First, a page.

-- Modern rock, pop and R&B would not be same had Prince not emerged out of Minneapolis in the late seventies.
He was a strikingly unique character who played by his own rules. He was unlike any other performer seen up until that point. He an ace arranger and writer who could play a wide variety of instruments and he often played every note on his records. He was someone who played with sexuality in ways we hadn’t really seen before and he was someone who was quite conscious of his own image and marketing even though he remained private.
Prince became one of the major three iconic performers of the '80s along with fellow hit-makers Michael Jackson and Madonna. On the strength of albums like “1999” and the soundtrack to his 1984 film “Purple Rain,” with hits like “Little Red Corvette,” “When Doves Cry” and “I Would Die 4 U,” he continued his immense hold. His song “Darling Nikki,” with its controversial and sexually charged lyrics was said to be one of the reasons why Tipper Gore co-founded the Parents Music Resource Center in 1985. (They are the organization we have to thank for those black-and-white “Parental Advisory” stickers we now see on the covers of albums.)
Not only did Prince have a lot of hits of his own, but he helped others climb the charts as well. He worked closely with Sheena Easton, producing and writing a number of songs for her, including “Sugar Walls,” which incidentally was another hit cited by the PMRC. He steered the career of short-lived trio Vanity 6, writing their music, including their hit, “Nasty Girl.” (Sadly, Vanity died in February.) He wrote “Manic Monday” for The Bangles, although in the liner-notes of their album, he is simply credited as “Christopher.”
On her debut album, “She’s So Unusual,” Cyndi Lauper did an impressive cover of his 1980 song, “When You Were Mine.” In 1990, Sinead O’Connor scored a hit by covering Prince’s “Nothing Compares 2 U.” It is clear that Prince’s influence was a driving force in the pop world for an extended period of time.
In the '90s, Prince began having issues with his contract and he changed his name to a symbol in protest, often being referred to as “The Artist Formally Known as Prince.” At the time, it wasn’t clear that the shift was due to contractual issues, and so the vast majority of the public probably thought it was just Prince being strange. But Prince could get away with a lot because he had an arty, other-worldly feel. Here he was, this diminutive powerhouse of an entertainer, decked out in purple and utterly fearless in his approach to just about everything.
During a particularly tense interview on “American Bandstand” with Dick Clark in the '80s, Prince proceeded to answer all of Clark’s questions with questions of his own. But tactics like this were part of his allure. He was a true enigma who didn’t accept foolishness.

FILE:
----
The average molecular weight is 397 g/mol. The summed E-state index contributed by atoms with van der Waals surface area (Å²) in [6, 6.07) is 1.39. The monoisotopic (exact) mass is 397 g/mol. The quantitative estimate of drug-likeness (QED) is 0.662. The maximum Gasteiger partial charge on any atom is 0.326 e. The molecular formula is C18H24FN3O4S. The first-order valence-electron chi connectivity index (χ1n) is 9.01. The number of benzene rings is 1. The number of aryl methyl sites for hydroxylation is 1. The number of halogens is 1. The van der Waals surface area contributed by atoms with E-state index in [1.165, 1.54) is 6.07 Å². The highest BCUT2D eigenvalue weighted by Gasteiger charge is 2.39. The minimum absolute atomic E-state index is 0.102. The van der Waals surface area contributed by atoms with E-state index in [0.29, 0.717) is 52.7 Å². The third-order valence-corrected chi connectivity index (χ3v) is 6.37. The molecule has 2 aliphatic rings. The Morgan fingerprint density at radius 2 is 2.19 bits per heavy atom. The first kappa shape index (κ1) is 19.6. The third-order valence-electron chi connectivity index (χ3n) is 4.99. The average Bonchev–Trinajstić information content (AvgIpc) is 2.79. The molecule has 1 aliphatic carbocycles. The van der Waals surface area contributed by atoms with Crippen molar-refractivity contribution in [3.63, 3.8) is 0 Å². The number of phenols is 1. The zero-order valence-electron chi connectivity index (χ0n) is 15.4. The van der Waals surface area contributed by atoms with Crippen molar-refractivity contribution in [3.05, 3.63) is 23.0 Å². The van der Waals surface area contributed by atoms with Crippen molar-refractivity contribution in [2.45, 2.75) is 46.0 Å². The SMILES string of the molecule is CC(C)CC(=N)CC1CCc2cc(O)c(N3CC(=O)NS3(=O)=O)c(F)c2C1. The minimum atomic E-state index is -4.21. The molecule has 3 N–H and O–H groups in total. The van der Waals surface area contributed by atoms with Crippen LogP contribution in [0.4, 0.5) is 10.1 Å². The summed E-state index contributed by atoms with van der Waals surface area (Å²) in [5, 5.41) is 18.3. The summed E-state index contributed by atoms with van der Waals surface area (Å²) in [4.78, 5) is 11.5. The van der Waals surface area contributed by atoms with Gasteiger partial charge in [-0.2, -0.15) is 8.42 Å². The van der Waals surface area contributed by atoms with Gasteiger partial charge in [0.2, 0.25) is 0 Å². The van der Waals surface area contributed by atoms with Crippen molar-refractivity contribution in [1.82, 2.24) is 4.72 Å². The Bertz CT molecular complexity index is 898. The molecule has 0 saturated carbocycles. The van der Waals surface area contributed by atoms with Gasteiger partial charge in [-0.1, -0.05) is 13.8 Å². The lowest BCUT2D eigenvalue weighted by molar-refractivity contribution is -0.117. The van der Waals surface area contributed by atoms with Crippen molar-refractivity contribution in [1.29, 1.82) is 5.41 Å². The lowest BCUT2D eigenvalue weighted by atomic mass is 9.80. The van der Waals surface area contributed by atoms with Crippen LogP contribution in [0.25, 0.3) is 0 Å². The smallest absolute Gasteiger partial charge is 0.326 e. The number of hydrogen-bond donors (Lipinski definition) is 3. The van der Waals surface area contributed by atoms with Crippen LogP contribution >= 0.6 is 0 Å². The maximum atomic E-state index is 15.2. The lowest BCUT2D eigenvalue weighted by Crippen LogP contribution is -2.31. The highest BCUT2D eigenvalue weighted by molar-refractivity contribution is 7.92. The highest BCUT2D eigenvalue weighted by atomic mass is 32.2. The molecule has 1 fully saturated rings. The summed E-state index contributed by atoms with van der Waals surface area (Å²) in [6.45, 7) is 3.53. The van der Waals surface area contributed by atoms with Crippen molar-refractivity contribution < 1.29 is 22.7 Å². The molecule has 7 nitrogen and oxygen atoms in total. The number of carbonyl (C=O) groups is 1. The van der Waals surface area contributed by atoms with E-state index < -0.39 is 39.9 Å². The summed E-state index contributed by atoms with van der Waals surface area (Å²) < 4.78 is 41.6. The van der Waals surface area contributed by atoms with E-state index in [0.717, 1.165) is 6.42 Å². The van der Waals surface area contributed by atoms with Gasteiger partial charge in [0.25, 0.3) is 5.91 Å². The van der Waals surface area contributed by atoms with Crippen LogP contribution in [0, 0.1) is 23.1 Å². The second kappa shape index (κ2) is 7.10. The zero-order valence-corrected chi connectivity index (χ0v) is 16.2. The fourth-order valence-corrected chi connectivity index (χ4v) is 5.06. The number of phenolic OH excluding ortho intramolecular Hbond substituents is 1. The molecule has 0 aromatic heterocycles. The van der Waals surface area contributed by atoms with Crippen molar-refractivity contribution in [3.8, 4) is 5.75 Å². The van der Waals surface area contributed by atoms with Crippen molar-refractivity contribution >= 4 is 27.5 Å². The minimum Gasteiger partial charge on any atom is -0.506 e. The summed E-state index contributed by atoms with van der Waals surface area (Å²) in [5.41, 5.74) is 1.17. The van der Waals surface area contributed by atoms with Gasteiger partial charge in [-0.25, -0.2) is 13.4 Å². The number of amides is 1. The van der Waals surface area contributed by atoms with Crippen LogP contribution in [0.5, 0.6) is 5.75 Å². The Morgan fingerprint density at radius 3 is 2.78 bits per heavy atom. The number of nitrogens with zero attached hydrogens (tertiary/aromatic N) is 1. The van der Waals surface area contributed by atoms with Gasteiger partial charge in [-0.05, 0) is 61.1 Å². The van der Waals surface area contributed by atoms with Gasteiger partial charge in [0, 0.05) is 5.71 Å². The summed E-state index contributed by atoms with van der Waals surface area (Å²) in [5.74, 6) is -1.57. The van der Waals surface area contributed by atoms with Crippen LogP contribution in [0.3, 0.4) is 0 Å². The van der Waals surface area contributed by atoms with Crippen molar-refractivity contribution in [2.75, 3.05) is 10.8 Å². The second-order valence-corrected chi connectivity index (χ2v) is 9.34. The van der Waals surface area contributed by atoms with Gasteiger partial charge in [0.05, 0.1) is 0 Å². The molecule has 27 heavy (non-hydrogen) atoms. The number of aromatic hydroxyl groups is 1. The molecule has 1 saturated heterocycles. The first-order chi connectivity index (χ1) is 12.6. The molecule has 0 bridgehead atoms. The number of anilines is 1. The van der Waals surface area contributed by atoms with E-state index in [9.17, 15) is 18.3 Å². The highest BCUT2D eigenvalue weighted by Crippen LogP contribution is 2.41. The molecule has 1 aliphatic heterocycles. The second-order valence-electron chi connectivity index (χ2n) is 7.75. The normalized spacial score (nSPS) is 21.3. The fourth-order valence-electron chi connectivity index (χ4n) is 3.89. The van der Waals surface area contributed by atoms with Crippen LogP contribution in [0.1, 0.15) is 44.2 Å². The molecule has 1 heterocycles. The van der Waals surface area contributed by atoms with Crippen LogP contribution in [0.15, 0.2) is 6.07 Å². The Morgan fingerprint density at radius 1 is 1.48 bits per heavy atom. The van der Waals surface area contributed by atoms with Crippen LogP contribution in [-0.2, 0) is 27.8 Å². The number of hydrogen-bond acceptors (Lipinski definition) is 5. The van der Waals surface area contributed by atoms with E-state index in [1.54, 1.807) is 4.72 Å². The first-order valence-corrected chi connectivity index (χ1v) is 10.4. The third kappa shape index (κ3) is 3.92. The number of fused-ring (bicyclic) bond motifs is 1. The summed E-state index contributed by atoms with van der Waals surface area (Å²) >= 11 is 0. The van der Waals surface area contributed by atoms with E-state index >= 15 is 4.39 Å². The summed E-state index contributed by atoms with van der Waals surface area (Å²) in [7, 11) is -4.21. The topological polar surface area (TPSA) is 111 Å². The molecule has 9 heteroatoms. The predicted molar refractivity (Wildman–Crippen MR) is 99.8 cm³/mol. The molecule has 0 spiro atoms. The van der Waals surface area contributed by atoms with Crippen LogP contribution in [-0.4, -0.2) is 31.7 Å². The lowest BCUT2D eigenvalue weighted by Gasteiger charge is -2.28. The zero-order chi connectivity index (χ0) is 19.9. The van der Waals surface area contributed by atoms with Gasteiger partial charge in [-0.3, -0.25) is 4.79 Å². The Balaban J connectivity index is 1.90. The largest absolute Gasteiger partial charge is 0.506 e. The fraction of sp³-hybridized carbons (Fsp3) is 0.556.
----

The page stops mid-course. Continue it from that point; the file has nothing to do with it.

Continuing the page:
In recent years, more than 30 years into his career, he became known for removing nearly every video of his work from YouTube. If you are looking for his music there, you won’t have much luck. Recently, Radiohead successfully got him to put back his live rendition of their song “Creep” and you can see a live performance of him playing “While My Guitar Gently Weeps,” at a George Harrison Rock and Roll Hall Of Fame tribute alongside Tom Petty, Dhani Harrison and others, but that’s about all you can find. He was extremely protective of his legacy -- so much so that he essentially scrubbed it from the Internet.
That being said, he was known for outside-of-the-box promotional tactics. In England he once gave an album away as a freebie in a newspaper. He would sometimes bundle his albums with concert tickets. His 1988 album, “Lovesexy,” was notable for two reasons. He appeared naked on the album’s cover, causing some stores to sell it with special wrapping, and as a protest to the CD format, it was originally released as one continuous track to ensure fans would listen to the album in its entirety.
In spite of his sexed-up early image, he would later become a Jehovah’s Witness and would refuse to play some of his earlier, steamier hits. So, even though he helped awaken pop’s “Dirty Mind,” it was a legacy he tried to reverse.
Like David Bowie, whom we lost in January, Prince left his mark on a wide variety of musicians across the sonic landscape. Rock, R&B and hip-hop would all definitely not be the same had Prince not existed. He made it safer for artists to unleash their inner freaks. He made it safe to not worry about societal conventions. He was, at his core, one of the finest and most talented members of his musical generation. If you doubt this, go back and listen to any one of his numerous hits. Better yet, see if you can find footage of Prince shredding on guitar. He was arguably the best guitarist this side of Jimi Hendrix.
Prince will be greatly missed. In the coming weeks we will come to realize just how immense a blow his loss is to the world of music. Yet another legend is gone way before his time. The Purple One has sadly left the building.